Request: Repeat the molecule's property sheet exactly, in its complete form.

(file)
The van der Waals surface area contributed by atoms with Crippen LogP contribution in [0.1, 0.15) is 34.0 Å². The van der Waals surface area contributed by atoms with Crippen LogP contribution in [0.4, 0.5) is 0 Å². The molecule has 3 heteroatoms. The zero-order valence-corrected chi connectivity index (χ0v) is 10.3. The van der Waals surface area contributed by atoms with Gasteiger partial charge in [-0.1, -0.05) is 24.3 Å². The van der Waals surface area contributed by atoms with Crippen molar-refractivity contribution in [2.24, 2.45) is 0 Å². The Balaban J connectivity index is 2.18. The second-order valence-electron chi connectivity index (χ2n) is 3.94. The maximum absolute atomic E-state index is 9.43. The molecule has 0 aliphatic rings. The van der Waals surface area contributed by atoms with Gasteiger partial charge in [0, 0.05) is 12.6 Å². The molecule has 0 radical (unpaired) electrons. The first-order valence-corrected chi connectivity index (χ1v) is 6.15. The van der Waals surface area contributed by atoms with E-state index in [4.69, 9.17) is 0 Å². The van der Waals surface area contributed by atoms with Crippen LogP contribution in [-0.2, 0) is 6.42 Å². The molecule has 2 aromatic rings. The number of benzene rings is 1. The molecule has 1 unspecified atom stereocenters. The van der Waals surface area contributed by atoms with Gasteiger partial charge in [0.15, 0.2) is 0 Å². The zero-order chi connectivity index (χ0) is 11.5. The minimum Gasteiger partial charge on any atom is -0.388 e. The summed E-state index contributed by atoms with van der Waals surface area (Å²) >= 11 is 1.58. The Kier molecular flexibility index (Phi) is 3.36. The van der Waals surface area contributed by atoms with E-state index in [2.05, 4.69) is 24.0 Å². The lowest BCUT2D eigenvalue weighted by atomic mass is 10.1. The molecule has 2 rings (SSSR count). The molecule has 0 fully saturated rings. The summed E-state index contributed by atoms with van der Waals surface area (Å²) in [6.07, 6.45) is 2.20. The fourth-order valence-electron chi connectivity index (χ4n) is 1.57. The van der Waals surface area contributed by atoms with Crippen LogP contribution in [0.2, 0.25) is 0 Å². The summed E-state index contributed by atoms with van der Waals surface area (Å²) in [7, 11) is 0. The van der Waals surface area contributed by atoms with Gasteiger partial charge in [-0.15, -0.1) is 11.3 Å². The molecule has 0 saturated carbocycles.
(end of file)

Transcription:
The van der Waals surface area contributed by atoms with Crippen LogP contribution in [0.1, 0.15) is 34.0 Å². The van der Waals surface area contributed by atoms with Crippen LogP contribution in [0.4, 0.5) is 0 Å². The molecule has 3 heteroatoms. The zero-order valence-corrected chi connectivity index (χ0v) is 10.3. The van der Waals surface area contributed by atoms with Gasteiger partial charge in [-0.1, -0.05) is 24.3 Å². The van der Waals surface area contributed by atoms with Crippen molar-refractivity contribution in [2.24, 2.45) is 0 Å². The Balaban J connectivity index is 2.18. The second-order valence-electron chi connectivity index (χ2n) is 3.94. The maximum absolute atomic E-state index is 9.43. The molecule has 0 aliphatic rings. The van der Waals surface area contributed by atoms with Gasteiger partial charge in [0, 0.05) is 12.6 Å². The molecule has 0 radical (unpaired) electrons. The first-order valence-corrected chi connectivity index (χ1v) is 6.15. The van der Waals surface area contributed by atoms with E-state index in [4.69, 9.17) is 0 Å². The van der Waals surface area contributed by atoms with Crippen LogP contribution in [-0.2, 0) is 6.42 Å². The molecule has 2 aromatic rings. The number of benzene rings is 1. The molecule has 1 unspecified atom stereocenters. The van der Waals surface area contributed by atoms with Gasteiger partial charge in [0.15, 0.2) is 0 Å². The zero-order chi connectivity index (χ0) is 11.5. The minimum Gasteiger partial charge on any atom is -0.388 e. The summed E-state index contributed by atoms with van der Waals surface area (Å²) >= 11 is 1.58. The Kier molecular flexibility index (Phi) is 3.36. The van der Waals surface area contributed by atoms with E-state index in [2.05, 4.69) is 24.0 Å². The lowest BCUT2D eigenvalue weighted by atomic mass is 10.1. The molecule has 2 rings (SSSR count). The molecule has 0 fully saturated rings. The summed E-state index contributed by atoms with van der Waals surface area (Å²) in [6.07, 6.45) is 2.20. The fourth-order valence-electron chi connectivity index (χ4n) is 1.57. The van der Waals surface area contributed by atoms with Crippen LogP contribution in [0.2, 0.25) is 0 Å². The summed E-state index contributed by atoms with van der Waals surface area (Å²) in [7, 11) is 0. The van der Waals surface area contributed by atoms with Gasteiger partial charge in [-0.15, -0.1) is 11.3 Å². The molecule has 0 saturated carbocycles.